If desired, the same approach is used to determine absolute numbers of T cells in the peritoneum, using the frequency of CD3+ cells within live, single, CD45+ cells. Figure 3B shows typical results obtained with this method.


  1. All animal experiments should be carried out according to local animal welfare legislation.
  2. The used concentration of MSU was tested for C57BL/6 mice and may require titration if other mouse strains are used.
  3. As a measure for inflammasome activation, 4 h and/or 8 h are typical time-points of analysis. However, the experiment can also be performed for up to 24 h. However, at later time-points, secondary factors influence the results and number of infiltrating cells might no longer correlate directly with inflammasome activity.
  4. IL-1β levels in the peritoneal lavage can be rather low. If IL-1β measurement is the primary read-out, lavage can be performed with as little as 2.5 to 3 ml PBS. However, this results in reduced numbers of recovered cells, since only approx. 2.0 to 2.5 ml of the injected PBS can be recovered.
  5. We typically use Nlrp3-/- mice as a negative control for MSU-induced peritonitis, since these mice are defective for the inflammasome receptor primarily involved in recognizing MSU.


  1. FACS buffer
    Supplement Dulbecco’s PBS with 2% fetal calf serum
    Keep sterile and store at 4 °C for up to 2 months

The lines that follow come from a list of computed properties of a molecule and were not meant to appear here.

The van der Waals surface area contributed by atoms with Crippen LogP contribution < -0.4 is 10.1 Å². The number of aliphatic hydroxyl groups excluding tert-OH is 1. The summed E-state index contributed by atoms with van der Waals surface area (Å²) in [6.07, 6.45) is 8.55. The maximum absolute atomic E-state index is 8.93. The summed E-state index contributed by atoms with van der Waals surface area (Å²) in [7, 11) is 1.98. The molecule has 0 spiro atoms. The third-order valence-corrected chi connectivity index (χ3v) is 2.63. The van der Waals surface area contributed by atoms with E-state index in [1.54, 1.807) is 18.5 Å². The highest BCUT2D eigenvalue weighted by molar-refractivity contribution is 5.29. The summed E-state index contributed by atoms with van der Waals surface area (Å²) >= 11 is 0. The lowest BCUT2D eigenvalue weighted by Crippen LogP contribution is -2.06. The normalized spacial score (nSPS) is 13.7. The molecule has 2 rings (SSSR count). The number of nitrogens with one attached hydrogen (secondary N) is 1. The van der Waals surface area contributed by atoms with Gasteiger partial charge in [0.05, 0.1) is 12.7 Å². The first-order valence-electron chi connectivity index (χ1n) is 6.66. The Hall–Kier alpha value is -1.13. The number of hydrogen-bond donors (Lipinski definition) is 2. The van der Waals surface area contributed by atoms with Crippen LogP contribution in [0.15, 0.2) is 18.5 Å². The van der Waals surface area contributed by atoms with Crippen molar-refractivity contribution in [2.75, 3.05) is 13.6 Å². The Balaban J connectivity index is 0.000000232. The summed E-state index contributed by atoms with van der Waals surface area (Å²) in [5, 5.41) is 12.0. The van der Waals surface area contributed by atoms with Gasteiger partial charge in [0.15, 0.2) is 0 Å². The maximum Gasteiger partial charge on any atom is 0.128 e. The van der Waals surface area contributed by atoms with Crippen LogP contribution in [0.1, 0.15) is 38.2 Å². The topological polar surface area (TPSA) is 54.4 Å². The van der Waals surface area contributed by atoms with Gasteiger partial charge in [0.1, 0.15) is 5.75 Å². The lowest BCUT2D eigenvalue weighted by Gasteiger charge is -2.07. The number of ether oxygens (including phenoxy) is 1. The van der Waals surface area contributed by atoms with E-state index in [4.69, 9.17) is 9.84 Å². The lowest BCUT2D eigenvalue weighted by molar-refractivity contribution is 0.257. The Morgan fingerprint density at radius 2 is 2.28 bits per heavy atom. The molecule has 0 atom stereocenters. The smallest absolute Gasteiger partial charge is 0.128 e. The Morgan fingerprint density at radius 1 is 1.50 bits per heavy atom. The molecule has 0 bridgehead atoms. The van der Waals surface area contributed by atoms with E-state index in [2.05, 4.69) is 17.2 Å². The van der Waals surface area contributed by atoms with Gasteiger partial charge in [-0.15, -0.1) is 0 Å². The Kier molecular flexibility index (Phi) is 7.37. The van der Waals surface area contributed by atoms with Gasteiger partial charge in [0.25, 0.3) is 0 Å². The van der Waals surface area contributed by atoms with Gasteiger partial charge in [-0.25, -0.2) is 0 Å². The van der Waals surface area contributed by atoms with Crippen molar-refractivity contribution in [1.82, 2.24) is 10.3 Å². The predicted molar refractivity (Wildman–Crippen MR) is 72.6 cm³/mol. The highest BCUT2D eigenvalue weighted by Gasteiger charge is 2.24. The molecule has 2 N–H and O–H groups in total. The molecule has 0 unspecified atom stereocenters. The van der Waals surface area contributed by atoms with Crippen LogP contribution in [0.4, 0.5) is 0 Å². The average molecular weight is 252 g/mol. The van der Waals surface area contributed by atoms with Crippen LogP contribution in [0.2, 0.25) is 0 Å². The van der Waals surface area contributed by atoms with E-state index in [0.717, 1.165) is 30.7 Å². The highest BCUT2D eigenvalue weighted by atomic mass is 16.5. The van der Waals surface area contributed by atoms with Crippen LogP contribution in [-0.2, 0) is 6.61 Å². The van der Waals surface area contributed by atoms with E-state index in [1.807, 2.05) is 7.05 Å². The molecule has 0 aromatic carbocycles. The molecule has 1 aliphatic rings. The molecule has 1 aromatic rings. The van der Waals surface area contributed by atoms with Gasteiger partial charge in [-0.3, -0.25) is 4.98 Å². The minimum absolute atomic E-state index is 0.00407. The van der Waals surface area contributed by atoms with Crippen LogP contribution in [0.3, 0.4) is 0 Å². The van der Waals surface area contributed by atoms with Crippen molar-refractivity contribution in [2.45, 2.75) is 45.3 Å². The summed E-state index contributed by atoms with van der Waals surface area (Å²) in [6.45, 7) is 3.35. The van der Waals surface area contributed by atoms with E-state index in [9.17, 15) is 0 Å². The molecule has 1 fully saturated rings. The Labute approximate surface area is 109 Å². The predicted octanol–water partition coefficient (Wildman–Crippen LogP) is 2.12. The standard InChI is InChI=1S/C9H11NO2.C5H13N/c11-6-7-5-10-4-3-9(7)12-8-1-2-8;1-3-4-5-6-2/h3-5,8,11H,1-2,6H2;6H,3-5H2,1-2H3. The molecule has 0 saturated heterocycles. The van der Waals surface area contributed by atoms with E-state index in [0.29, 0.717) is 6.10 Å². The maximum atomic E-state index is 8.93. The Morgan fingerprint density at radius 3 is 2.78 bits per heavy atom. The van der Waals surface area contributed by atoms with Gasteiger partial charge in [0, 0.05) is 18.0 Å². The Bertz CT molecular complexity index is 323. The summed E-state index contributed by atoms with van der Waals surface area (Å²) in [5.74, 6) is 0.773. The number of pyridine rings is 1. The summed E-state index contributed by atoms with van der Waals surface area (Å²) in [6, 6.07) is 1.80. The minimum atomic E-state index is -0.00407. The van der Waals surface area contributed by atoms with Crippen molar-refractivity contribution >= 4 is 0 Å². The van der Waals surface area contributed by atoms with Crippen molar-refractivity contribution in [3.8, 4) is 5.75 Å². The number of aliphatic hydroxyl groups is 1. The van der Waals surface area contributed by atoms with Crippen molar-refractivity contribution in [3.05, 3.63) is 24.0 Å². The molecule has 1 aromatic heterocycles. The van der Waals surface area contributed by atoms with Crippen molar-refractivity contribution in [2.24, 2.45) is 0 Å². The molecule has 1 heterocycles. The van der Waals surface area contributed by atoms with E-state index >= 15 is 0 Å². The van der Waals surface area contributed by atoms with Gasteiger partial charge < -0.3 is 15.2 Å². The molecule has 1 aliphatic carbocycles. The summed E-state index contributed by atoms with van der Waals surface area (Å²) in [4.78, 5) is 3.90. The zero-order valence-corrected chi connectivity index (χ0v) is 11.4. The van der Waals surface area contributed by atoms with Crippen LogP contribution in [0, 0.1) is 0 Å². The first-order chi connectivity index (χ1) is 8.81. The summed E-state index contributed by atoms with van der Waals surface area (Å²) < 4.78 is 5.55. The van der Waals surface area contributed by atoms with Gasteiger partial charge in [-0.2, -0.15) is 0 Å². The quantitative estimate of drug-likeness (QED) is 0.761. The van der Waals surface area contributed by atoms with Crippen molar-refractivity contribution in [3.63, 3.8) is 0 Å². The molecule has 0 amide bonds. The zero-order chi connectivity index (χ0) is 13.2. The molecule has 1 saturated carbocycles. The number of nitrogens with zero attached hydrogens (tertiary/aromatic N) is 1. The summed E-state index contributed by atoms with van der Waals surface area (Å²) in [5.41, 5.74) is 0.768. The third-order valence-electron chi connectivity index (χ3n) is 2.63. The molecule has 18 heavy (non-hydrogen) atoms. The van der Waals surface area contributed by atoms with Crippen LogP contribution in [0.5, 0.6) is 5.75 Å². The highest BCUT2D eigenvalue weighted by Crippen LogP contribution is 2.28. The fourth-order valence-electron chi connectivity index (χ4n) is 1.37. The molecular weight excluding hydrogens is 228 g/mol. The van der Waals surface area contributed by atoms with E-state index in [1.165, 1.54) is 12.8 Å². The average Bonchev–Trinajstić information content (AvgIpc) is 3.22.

This protocol was first described by Chen et al. (2006) and was further developed for a study by our group (Spalinger et al., 2016), which was supported by the Swiss National Science Foundation (314730-146204; CRSII3_154488/1; 310030-120312), the Zürcher Universitäts-Verein, and the Swiss Philanthropy Foundation. The authors declare no conflicts of interest or competing financial interests.


  1. Chen, C. J., Shi, Y., Hearn, A., Fitzgerald, K., Golenbock, D., Reed, G., Akira, S. and Rock, K. L. (2006). MyD88-dependent IL-1 receptor signaling is essential for gouty inflammation stimulated by monosodium urate crystals. J Clin Invest 116(8): 2262-2271.
  2. Martinon, F., Agostini, L., Meylan, E. and Tschopp, J. (2004). Identification of bacterial muramyl dipeptide as activator of the NALP3/cryopyrin inflammasome. Curr Biol 14(21): 1929-1934.
  3. Martinon, F., Burns, K. and Tschopp, J. (2002). The inflammasome: a molecular platform triggering activation of inflammatory caspases and processing of proIL-β. Mol Cell 10(2): 417-426.
  4. Martinon, F., Mayor, A. and Tschopp, J. (2009). The inflammasomes: guardians of the body. Annu Rev Immunol 27: 229-265.
  5. Martinon, F., Petrilli, V., Mayor, A., Tardivel, A. and Tschopp, J. (2006). Gout-associated uric acid crystals activate the NALP3 inflammasome. Nature 440(7081): 237-241.
  6. Meylan, E., Tschopp, J. and Karin, M. (2006). Intracellular pattern recognition receptors in the host response. Nature 442(7098): 39-44.
  7. Spalinger, M. R., Kasper, S., Gottier, C., Lang, S., Atrott, K., Vavricka, S. R., Scharl, S., Gutte, P. M., Grutter, M. G., Beer, H. D., Contassot, E., Chan, A. C., Dai, X., Rawlings, D. J., Mair, F., Becher, B., Falk, W., Fried, M., Rogler, G. and Scharl, M. (2016). NLRP3 tyrosine phosphorylation is controlled by protein tyrosine phosphatase PTPN22. J Clin Invest 126(5): 1783-1800.
  8. Zhou, R., Yazdi, A. S., Menu, P. and Tschopp, J. (2011). A role for mitochondria in NLRP3 inflammasome activation. Nature 469(7329): 221-225.
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Copyright: © 2018 The Authors; exclusive licensee Bio-protocol LLC.
How to cite: Spalinger, M. R. and Scharl, M. (2018). Mono Sodium Urate Crystal-induced Peritonitis for in vivo Assessment of Inflammasome Activation. Bio-protocol 8(5): e2754. DOI: 10.21769/BioProtoc.2754.